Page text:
Attack of the pigweed

“Attack of the pigweed” may sound like a 1950’s B-grade horror, but the phenomenon is real. As more and more herbicide is sprayed on the genetically-modified monocultural wastelands of the world, resulting in plants developing immunity to the herbicide, the United States, where the experiment has been carried out for the longest, is suffering the worst of the consequences.

Pigweed, and other “weeds”, are rendering much of the farmland in the south of the USA inoperable. You may wonder why farmworkers don’t just pull out the pigweed. That’s just it – most of the affected farms are huge farms of 10 000 or more acres. Farms which are not feasible to farm manually – they’re normally looked after by a plane flying over dropping herbicides and the like, and a combine harvester racing around at harvest time.
The pigweed stops combine harvesters in their tracks, and owners of these mega-farms are at a loss. There’s a solution, of course. Reduce the scale of farms back to the human scale, where multiple companion crops can be grown, organically, complementing each other and supporting the soil health. Or wait for Monsanto to release it’s better, stronger, more expensive chemical cure in about 2015.

Besides encouraging superweeds such as the the pigweed, glycophosphate (the herbicide particular to Roundup, and most-widely used) is starting to be studied more, and a number of its other harmful effects are being noted, such as damaging beneficial microbes in the soil, interfering with nutrient uptake by the plan and reducing the efficiency of nitrogen fixation.

Drill, Drill Baby
About 200 000 gallons of oil a day are pouring into the ocean from the accident in the Gulf, although this is an estimate, and the rate has picked up markedly since the accident as other cracks have opened. Toxic dispersal chemicals are being poured over the oil, and the slick has hit land – islands just off the Louisiana coast. A similar deep-sea spill took 8 months to cap, and if this one takes as long to plug, the effects on the US coast will be devastating.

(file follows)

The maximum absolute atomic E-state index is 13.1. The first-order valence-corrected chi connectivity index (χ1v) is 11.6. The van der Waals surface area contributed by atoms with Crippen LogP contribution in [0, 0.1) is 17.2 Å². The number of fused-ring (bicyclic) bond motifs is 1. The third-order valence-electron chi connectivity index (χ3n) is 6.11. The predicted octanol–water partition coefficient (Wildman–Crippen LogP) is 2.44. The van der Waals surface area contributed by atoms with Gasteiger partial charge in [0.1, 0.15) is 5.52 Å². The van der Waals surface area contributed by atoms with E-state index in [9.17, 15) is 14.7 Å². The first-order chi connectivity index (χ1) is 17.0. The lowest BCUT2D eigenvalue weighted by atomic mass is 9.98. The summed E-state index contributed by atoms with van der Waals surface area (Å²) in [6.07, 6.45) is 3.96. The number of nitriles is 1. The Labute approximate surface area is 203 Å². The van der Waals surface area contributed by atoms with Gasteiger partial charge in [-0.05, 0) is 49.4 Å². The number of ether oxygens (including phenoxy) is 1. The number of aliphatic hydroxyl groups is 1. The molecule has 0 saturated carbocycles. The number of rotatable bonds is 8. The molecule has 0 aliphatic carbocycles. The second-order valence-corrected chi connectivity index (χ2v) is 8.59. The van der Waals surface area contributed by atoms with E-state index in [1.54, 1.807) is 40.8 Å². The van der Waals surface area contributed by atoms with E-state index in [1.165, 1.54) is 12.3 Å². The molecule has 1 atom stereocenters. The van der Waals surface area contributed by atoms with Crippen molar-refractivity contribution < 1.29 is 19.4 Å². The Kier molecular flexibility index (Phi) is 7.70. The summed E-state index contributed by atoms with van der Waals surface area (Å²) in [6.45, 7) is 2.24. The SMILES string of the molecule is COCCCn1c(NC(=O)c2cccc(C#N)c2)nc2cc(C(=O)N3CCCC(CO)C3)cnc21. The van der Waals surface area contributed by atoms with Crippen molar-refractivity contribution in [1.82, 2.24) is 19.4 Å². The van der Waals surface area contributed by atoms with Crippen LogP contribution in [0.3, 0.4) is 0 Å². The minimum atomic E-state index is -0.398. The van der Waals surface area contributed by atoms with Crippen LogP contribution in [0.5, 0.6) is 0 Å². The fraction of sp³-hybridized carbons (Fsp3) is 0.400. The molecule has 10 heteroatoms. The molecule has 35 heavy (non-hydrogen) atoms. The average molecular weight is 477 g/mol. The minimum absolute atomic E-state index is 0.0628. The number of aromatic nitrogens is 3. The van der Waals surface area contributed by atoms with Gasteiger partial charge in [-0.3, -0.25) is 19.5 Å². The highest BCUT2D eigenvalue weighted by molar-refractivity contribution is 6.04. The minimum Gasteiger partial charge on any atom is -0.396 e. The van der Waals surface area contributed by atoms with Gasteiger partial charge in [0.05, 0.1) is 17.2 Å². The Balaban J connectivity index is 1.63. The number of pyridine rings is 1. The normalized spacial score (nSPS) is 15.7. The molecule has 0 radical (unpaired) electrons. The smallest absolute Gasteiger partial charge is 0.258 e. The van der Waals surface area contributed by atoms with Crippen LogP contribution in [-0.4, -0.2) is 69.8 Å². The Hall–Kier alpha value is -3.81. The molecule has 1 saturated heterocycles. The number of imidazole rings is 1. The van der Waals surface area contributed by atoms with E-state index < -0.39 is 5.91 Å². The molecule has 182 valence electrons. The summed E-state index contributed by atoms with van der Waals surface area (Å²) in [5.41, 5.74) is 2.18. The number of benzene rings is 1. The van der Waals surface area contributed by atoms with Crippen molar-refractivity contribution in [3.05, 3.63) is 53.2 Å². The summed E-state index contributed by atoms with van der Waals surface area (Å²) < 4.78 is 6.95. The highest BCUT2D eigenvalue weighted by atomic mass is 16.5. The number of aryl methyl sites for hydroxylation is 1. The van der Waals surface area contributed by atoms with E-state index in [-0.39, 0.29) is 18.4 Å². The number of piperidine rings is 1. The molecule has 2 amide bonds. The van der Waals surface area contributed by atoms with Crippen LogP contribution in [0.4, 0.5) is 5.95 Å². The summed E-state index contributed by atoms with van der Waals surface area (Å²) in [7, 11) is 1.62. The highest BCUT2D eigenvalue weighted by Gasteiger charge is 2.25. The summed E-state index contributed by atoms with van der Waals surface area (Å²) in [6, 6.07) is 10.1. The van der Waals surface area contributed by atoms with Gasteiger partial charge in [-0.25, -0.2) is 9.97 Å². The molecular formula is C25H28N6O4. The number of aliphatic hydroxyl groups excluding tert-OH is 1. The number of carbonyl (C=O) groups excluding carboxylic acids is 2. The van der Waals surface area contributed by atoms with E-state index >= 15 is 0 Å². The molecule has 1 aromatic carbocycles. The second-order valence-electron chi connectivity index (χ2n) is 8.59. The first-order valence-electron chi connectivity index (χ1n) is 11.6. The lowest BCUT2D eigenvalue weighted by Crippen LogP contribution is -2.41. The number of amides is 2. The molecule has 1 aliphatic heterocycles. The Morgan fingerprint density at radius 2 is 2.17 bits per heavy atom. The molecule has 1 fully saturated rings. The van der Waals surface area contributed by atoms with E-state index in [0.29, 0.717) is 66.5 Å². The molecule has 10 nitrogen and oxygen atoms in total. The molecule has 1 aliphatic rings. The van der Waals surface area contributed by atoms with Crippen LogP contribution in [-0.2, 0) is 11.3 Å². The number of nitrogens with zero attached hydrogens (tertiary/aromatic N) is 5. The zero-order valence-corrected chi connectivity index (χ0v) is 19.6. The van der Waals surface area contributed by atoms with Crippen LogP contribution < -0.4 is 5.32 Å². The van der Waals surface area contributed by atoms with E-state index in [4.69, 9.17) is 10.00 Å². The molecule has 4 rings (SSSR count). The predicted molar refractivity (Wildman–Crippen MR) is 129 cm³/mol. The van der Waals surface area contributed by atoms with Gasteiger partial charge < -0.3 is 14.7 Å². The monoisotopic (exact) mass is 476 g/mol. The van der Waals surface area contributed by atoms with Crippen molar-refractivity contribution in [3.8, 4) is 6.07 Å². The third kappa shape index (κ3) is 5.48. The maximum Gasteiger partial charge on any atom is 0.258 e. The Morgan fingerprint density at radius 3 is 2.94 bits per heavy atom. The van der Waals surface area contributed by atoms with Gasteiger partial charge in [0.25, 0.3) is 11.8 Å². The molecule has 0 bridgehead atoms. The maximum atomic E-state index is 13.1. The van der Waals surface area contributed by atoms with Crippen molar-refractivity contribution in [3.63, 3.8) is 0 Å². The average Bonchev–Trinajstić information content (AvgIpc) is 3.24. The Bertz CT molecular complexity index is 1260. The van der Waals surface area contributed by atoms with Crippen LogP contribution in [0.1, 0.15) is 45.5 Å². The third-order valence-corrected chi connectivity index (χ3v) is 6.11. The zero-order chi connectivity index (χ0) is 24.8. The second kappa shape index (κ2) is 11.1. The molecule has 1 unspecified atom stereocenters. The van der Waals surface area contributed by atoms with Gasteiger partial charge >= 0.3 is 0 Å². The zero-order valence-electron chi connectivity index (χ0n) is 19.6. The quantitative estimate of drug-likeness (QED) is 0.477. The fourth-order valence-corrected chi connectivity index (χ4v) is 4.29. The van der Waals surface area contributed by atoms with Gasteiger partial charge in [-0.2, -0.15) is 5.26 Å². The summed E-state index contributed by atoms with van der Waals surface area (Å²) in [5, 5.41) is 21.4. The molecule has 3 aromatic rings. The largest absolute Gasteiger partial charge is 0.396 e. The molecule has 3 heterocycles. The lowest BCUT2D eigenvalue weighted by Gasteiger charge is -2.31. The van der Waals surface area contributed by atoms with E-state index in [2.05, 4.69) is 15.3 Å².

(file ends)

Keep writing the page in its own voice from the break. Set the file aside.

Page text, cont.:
While this spill attracts widespread attention, thanks to its proximity to the US, it’s interesting to compare it with another oil-related event. One that resulted in up to 4 million gallons per day being dumped. Texaco (Chevron) released this into the Amazon jungle in Ecuador, not as a result of an accident, but on purpose, as it wanted to keep production costs to a minimum.

What was released wasn’t pure crude oil, it was “produced water”, a toxic cocktail that’s left over from the oil extraction process, consisting of various chemicals, and about 2% crude oil.

While BP has, under public and US government pressure, at least agreed to pay financial damages for the Gulf spill, Chevron continues with it’s litigation to try and avoid any responsible for the devastation it has caused.

As the US public outcry grows, the backlash has begun. “We need oil”, the spin-doctors say, so it’s unreasonable to restrict drilling or to “interfere with the market”.

We need oil like a junky needs the next fix. Yes, it’ll be unpleasant to stop, but it’s something we have to do, for all of our benefit.

Ice, Ice Baby
It’s not just Cape Town that’s been experiencing rain this week. And while that’s stating the obvious, there’s a rather dry part of the world that hasn’t experienced rainfall in April in recorded history. Until this week, that is.
It’s not just Cape Town that’s been experiencing rain this week. And while that’s stating the obvious, there’s a rather dry part of the world that hasn’t experienced rainfall in April in recorded history. Until last week, that is.

Rain usually begins in late June in the Canadian High Arctic, during the northern hemisphere summer, when things are warm enough to allow melted water to fall from the sky. But, as the Arctic continues to warm rapidly, the rainy season has been brought forward. One of the weather stations previously had a record of June 7 as the earliest date in the year that rain has fallen. So for things to be warm enough in late April is quite a leap.

The sacred fig
The fig tree holds a special place in most religious traditions. The oldest verified living plant is a fig, planted at a temple in Sri Lanka in 288 BC. The Buddha is traditionally thought to have achieved enlightenment under a fig tree – the Bodhi tree, or sacred fig. Ashvastha, the “world tree” of Hinduism, is the same species and figs are specifically mentioned as one of the fruits in the Promised Land in the Torah. There’s a sura named after and dealing with the fig in the Koran, and it also gets a mention in the Bible as the leaf used by Adam and Eve to cover their nakedness, and as a result was used in European art for the same purpose. Fig leaves were even painted on earlier nude artwork depending to reflect the changing mores.

While we can’t offer enlightenment or clothing, we can at least offer dried figs, available again after a long break, over at

Have a great week,
Ian and the Ethical Co-op team

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  1. Ethical Co-op » Blog Archive » La La La La NiƱa

    [...] written before about the superweeds that are emerging in the Southern USA, a result of the high levels of [...]